So if you think of theology as a monarch, a queen, think of her as a conquering queen who averts the unspeakable danger of destruction from without for her people whom she loves. And if you think of all the other sciences as handmaids to theology, think of them as nurses who move constantly from patient to patient, touching and healing wherever there is pain or need, under the wise supervision of the head nurse, theology. In that way you will come to understand St. Thomas as a warrior who, like his fellow Dominicans, went directly to where the battle was raging most fiercely, and took up the weapons most suited to his skill, and refused to lay them down as long as there was a foe threatening destruction. And you will also come to understand St. Thomas as a quiet, patient man of the rehabilitation wing, ready with comfort and sustenance wherever a single soul was in need or pain, and willing to stay by the bedside long into the night if he could still be of use.  That St. Thomas did both of these things at the same time, without haste but without relaxation, is one of the remarkable things about his temperament and about his charism. 

Another thing you will find in the first Quaestio of the Summa is that there are two ways of knowing. There is the student’s way of knowing, which is acquired by attention, labor, and diligence; and there is the hero’s way of knowing, which is innate to the hero and comes instantly at any need, seemingly without effort. 

We are all acquainted intimately with the first way of knowing, for we are here to be students and to share the fruits of study; long before final exam time we are used to facing the inescapable fact that there is no other way to understand than to go and learn. The second way of knowing is far more mysterious. I liken it to the marvelous way in which our parents, when we are young, just know what needs to be done; say what needs to be said; prevent us from making bad mistakes before we know we are about to do so; prepare for us a way of life and show us how to live it before we know that there are choices to be made about a way of life. At least this is what my parents were like when I was young.  They just knew things. And they knew what was worth knowing, and what could be ignored as trivial.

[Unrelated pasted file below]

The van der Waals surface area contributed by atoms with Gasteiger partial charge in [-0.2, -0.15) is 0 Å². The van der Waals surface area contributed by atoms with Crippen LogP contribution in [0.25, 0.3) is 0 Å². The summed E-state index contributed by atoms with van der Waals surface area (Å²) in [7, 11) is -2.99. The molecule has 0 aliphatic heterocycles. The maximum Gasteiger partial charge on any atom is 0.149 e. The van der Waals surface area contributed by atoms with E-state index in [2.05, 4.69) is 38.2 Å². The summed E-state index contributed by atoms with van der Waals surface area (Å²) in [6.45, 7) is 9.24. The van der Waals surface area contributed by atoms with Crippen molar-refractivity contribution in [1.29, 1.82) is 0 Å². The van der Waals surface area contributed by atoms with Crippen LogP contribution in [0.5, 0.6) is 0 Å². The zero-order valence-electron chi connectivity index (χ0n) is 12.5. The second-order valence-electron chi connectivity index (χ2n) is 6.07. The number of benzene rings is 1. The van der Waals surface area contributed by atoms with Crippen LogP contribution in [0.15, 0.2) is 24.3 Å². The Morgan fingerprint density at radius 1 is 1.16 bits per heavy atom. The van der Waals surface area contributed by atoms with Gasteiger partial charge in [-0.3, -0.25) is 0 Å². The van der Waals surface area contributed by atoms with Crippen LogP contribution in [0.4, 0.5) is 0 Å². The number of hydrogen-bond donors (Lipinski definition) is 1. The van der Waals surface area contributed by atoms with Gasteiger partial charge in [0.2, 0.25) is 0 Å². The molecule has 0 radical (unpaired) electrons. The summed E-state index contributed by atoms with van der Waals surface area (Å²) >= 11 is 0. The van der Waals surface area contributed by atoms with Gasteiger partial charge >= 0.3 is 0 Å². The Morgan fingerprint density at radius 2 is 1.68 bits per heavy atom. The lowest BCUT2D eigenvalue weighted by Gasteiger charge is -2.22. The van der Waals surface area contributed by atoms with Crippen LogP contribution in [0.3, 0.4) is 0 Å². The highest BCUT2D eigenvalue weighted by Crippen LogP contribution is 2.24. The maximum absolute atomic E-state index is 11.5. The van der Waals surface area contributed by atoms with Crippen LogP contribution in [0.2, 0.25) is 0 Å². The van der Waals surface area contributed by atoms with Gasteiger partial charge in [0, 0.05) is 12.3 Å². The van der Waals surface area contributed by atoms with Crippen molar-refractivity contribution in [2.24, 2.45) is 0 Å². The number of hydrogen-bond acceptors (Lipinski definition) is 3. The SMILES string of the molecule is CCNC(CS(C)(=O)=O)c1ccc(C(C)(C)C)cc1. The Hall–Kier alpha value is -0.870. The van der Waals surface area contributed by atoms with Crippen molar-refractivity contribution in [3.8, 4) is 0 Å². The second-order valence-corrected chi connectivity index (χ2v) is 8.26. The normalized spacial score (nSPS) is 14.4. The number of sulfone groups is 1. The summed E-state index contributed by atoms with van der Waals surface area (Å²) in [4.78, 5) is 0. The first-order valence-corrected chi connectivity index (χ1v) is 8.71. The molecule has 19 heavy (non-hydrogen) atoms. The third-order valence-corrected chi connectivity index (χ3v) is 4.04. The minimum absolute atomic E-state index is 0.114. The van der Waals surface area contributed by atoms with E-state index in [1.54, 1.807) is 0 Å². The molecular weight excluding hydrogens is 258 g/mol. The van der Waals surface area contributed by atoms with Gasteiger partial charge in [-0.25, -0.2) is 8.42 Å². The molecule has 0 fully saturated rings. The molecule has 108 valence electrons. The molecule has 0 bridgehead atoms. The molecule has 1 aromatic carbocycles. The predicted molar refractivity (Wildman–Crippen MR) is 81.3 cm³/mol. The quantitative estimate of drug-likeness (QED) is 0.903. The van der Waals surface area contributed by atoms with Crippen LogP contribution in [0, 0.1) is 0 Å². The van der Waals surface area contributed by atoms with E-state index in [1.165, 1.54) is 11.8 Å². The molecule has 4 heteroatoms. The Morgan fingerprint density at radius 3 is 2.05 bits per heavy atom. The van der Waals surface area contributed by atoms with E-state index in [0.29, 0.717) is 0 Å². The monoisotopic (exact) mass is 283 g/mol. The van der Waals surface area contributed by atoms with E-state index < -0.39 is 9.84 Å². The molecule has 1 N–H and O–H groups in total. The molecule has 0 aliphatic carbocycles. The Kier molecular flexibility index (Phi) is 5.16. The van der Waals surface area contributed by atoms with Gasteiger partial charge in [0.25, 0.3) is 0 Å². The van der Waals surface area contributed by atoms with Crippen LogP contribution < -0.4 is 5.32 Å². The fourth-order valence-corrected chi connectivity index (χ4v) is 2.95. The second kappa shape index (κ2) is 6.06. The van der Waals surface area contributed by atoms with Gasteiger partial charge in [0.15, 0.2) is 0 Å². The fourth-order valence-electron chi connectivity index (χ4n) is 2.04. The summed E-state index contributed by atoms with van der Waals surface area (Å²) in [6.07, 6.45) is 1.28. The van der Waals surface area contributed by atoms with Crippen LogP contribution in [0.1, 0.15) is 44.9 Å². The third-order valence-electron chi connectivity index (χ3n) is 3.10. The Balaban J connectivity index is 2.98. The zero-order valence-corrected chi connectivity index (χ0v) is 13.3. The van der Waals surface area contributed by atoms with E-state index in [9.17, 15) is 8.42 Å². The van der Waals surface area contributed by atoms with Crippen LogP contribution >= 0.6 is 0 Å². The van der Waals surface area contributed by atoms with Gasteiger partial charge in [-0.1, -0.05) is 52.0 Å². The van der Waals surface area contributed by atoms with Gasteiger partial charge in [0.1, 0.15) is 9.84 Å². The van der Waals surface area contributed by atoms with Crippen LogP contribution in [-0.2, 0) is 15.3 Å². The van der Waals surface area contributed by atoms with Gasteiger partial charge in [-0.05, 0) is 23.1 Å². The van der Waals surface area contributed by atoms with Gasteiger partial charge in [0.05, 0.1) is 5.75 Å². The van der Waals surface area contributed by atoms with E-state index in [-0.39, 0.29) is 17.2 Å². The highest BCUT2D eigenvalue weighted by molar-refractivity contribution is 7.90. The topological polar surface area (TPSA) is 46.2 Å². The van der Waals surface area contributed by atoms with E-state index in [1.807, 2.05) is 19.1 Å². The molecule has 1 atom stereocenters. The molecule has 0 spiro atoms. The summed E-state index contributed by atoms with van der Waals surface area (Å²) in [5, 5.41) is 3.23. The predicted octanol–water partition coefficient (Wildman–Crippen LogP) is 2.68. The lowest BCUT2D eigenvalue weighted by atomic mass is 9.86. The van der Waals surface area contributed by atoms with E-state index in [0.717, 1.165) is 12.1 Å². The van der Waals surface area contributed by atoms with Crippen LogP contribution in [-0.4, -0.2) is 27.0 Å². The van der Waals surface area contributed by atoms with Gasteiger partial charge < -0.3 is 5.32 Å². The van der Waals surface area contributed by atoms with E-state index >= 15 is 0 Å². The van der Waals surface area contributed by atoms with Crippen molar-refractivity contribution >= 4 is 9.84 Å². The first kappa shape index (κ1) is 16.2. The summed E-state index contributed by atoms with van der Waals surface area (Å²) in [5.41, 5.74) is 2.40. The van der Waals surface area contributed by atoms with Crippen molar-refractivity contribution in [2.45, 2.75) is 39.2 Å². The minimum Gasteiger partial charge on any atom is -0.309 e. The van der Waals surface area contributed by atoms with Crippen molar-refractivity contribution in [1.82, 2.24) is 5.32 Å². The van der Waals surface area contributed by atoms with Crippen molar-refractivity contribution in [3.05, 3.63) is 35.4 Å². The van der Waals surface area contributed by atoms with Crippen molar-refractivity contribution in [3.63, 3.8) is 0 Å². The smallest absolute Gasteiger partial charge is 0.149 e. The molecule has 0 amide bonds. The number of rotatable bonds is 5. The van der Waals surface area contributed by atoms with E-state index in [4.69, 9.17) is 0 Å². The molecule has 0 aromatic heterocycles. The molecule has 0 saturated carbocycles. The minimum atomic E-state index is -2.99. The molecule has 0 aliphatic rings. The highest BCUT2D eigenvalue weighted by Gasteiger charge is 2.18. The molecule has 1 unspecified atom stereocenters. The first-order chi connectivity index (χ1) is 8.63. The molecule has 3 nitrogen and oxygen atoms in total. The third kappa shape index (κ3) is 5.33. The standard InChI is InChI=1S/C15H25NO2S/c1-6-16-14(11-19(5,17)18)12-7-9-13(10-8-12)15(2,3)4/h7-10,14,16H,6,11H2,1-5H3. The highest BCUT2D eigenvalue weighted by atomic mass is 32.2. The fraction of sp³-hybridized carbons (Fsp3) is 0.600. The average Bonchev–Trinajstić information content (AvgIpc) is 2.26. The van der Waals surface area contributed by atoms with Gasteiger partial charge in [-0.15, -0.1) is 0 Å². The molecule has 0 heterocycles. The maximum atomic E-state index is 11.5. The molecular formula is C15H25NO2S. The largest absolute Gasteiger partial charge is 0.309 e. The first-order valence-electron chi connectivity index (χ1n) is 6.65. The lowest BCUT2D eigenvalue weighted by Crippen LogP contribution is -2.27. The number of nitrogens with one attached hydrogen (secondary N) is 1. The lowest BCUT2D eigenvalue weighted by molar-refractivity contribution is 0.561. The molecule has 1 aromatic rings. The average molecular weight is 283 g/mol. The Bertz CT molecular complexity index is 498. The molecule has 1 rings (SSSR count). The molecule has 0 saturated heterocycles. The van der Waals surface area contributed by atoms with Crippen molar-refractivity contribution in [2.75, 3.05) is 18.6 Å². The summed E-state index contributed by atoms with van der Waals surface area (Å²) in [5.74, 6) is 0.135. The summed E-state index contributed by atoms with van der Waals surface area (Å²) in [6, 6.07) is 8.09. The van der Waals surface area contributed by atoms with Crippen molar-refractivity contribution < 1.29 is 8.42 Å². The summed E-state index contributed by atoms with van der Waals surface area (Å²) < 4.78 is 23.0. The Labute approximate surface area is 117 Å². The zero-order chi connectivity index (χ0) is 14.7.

St. Thomas tells us, interestingly, that theological science is the step-by-step, laborious, student’s way of knowing, not the connatural, heroic, parental way of knowing. This is perhaps one reason why the method used by St. Thomas is called the scholastic method; not just because it happened to be used in the schools, but because it is the method most effective in guiding a student from simple observations to more subtle ones, from acquaintance to familiarity and eventually to understanding and knowledge.  

How we would all like to have the heroic mode of knowledge, especially of theological truth. How sweet it would be simply to be with God, and instantly to know His mind and will on any matter related to our happiness or the happiness of our neighbor. We can and indeed ought devoutly to desire such knowledge.  But we may not count on it coming to us. While we are waiting for it, we must steadily pay attention to the next lesson in our lesson plan, not forgetting the ones we were supposed to already know, but also not rushing ahead to the ones for which we are not ready. So St. Thomas conducted his daily studies; so he conducted himself in the classroom and lecture hall; and so he conducted himself in his writing, moving carefully from the more elementary to the more subtle issues of the subject matter before him. At least, so he conducted himself until, near the end of his life, he had a vision of the love of God which made all his previous work seem of no more value than straw. What that vision was we do not know with precision; but I like to think that in that moment St. Thomas was graced with the heroic knowledge of the good parent, that from that point on he just knew what was important and how to pass it on to others. He stopped teaching and writing; but he did not stop ministering to our deepest needs. He began to do so as an intercessor, an intermediary of actual grace; and so he still does now. 

Karl Cooper teaches Theology at Magdalen College of the Liberal Arts. Learn more about the Theology Program